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Signs of union unrest spread from Wisconsin to other states

Democrats in Wisconsin’s Assembly cheered yesterday during protests. Governor Scott Walker’s plan would limit collective bargaining for most government employees to only include wages. Democrats in Wisconsin’s Assembly cheered yesterday during protests. Governor Scott Walker’s plan would limit collective bargaining for most government employees to only include wages. (Andy Manis/Associated Press)
By Michael Cooper and Katharine Q. Seelye
New York Times / February 19, 2011

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The unrest in Wisconsin this week over Governor Scott Walker’s plan to cut the bargaining rights and benefits of public workers is spreading to other states.

Already, protests erupted in Ohio this week, where another newly elected Republican governor, John Kasich, has been trying to take away collective bargaining rights from unions.

In Tennessee, a law that would abolish collective bargaining rights for teachers passed a state Senate committee this week despite teachers’ loud objections. Indiana is weighing several proposals to weaken unions. Public workers in Pennsylvania, who are not facing an attack on their bargaining rights, said yesterday that they nonetheless planned to wear red next week to show solidarity with the workers in Wisconsin.

In many states, Republicans who came to power in the November elections, often by defeating union-backed Democrats, are taking aim not only at union wages, but at union powers as they face continuing budget gaps in the years ahead.

The images from Wisconsin — with its volatile protests, the shutdown of some public services, and an exile by Democratic lawmakers, who fled the state to block a vote — evoked the Middle East more than the Midwest.

The parallels raise the question: Is Wisconsin the Tunisia of collective bargaining rights?

Walker, in an interview, said he hoped that by what he called “pushing the envelope’’ and setting an aggressive example, Wisconsin might inspire more states to curb the power of unions.

“In that regard, I hope I’m inspiration just as much as others are an inspiration to me,’’ he said.

FreedomWorks, a Washington group that has helped cultivate the Tea Party movement, said it was trying to use its lists of activists to turn out supporters of a variety of bills aimed at cutting the power of unions — not just in Wisconsin, but in Tennessee, Indiana, and Ohio as well.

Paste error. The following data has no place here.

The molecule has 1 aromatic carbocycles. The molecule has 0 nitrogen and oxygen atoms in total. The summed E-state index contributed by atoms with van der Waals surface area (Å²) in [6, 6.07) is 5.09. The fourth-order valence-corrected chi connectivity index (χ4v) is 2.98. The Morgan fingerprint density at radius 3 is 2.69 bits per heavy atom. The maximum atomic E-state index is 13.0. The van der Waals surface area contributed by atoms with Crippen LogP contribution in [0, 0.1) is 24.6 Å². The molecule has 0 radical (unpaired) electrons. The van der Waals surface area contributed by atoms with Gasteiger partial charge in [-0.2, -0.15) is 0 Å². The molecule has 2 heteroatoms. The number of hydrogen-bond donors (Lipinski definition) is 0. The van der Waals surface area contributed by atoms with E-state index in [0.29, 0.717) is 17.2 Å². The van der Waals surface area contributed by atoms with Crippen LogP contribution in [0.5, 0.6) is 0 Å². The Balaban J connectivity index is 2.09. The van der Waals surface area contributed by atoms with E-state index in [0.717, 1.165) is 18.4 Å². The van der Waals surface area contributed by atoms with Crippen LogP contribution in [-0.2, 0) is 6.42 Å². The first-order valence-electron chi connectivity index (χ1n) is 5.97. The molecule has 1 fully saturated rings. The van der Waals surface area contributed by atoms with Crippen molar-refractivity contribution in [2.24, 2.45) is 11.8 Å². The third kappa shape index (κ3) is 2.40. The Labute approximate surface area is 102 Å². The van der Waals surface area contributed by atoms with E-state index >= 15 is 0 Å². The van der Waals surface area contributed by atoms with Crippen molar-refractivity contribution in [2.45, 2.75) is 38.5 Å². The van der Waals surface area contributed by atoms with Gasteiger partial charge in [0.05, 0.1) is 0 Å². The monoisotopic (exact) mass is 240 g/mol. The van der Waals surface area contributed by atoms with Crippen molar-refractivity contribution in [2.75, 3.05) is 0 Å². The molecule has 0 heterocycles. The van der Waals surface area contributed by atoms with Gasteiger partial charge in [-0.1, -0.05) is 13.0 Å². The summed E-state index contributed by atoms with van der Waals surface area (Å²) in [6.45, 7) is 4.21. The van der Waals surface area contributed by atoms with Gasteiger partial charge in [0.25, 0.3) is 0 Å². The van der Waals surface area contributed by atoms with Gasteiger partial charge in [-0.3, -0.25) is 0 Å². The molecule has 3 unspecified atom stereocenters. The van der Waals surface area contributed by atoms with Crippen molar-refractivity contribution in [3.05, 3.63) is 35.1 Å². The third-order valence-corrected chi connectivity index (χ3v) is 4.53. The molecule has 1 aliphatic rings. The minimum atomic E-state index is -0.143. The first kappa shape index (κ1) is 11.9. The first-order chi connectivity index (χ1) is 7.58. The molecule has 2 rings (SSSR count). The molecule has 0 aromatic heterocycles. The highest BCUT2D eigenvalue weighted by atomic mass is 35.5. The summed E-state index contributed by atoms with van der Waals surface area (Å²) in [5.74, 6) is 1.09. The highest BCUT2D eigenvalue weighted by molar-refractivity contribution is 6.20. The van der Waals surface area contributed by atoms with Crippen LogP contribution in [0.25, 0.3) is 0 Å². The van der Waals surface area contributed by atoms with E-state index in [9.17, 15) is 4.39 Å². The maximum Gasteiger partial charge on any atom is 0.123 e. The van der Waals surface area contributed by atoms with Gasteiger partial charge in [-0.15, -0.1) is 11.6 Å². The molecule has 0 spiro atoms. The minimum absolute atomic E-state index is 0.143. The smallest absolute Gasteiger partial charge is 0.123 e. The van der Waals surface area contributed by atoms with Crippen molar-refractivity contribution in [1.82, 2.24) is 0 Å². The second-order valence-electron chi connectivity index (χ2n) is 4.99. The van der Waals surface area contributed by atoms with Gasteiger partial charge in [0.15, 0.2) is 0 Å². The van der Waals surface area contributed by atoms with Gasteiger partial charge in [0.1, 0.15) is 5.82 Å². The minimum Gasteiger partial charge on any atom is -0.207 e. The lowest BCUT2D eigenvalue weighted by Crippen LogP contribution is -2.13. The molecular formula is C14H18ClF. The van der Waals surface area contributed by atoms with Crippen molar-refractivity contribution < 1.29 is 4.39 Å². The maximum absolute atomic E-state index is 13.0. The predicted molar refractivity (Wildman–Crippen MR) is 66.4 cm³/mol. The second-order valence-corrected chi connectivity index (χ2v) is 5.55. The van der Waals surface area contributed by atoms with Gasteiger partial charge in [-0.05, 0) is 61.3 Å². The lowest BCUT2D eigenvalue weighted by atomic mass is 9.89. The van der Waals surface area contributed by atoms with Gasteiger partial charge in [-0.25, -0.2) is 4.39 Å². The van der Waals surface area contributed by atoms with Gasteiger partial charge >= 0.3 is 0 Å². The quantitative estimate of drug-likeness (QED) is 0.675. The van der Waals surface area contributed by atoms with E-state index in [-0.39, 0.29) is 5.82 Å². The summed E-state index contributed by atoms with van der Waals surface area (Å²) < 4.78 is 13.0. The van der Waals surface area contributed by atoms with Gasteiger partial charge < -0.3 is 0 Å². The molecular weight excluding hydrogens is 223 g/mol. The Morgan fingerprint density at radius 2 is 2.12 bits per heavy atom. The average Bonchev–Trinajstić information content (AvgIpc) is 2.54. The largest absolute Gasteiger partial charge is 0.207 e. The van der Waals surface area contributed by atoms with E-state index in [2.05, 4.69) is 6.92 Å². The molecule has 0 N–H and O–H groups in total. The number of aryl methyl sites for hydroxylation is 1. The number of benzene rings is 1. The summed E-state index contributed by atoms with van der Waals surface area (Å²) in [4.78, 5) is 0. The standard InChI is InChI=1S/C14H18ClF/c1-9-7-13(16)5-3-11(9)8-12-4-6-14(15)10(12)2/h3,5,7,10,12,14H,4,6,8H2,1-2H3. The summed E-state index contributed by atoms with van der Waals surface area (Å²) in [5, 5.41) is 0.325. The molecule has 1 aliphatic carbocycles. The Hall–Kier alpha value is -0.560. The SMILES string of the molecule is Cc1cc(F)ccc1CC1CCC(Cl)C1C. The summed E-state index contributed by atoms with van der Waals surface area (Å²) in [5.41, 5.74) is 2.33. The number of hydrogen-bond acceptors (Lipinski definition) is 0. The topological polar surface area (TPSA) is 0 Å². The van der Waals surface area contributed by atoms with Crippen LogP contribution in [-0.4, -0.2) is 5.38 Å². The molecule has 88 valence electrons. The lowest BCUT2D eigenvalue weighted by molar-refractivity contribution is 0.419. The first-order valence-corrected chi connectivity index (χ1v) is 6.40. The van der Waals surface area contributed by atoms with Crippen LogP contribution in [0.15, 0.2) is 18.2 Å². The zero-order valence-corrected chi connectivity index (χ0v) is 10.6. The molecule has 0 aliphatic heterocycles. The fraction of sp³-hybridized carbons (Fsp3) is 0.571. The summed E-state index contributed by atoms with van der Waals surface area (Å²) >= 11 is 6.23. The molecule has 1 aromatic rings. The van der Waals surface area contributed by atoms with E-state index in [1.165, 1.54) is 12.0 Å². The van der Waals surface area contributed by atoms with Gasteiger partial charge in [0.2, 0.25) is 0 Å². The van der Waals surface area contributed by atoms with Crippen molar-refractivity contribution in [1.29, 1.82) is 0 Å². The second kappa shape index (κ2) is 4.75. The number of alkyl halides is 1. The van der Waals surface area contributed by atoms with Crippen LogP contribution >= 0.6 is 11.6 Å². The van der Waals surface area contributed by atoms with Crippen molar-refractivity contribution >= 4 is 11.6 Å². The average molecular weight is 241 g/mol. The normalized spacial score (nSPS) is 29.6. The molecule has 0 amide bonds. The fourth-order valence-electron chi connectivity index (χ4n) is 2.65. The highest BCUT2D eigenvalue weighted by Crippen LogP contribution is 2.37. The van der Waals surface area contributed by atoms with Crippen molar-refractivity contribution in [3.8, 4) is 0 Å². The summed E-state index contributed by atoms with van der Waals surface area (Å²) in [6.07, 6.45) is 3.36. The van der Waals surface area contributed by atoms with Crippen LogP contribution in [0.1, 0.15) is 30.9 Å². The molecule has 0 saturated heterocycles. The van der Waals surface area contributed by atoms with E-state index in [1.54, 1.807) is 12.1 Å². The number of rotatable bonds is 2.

And officials seeking to curtail union powers in some other states said that by focusing public attention on the powers of public sector unions, the tense standoff in Wisconsin could give them momentum.

“We think that what’s going on in Wisconsin actually helps us here in Ohio,’’ said Rob Nichols, a spokesman for Kasich of Ohio, who supports a bill to limit collective bargaining rights there.

But Wisconsin is proving to be a catalyst for Democrats and the labor movement as well, who are taking heart from the way thousands of workers rallied there.

With the falling popularity of unions in recent years, some union leaders see the attempt to take away bargaining powers as an overreaching that could have the effect of shifting the question from whether public sector workers are overpaid to whether they should have the right to negotiate contracts at all.

To that end, unions and Democrats are preparing their own post-Wisconsin campaigns in a number of states against what President Obama called “an assault on unions’’ in a television interview this week.

“Workers’ rights — including the fundamental right to organize and bargain for better pay, benefits, and working conditions — are under attack in states from Maine to Ohio, from Wisconsin to Florida,’’ said Gerald W. McEntee, the president of the American Federation of State, County, and Municipal Employees, the main union of state employees.

Walker’s plan would limit collective bargaining for most state and local government employees to wages, instead of issues like benefits and work conditions.

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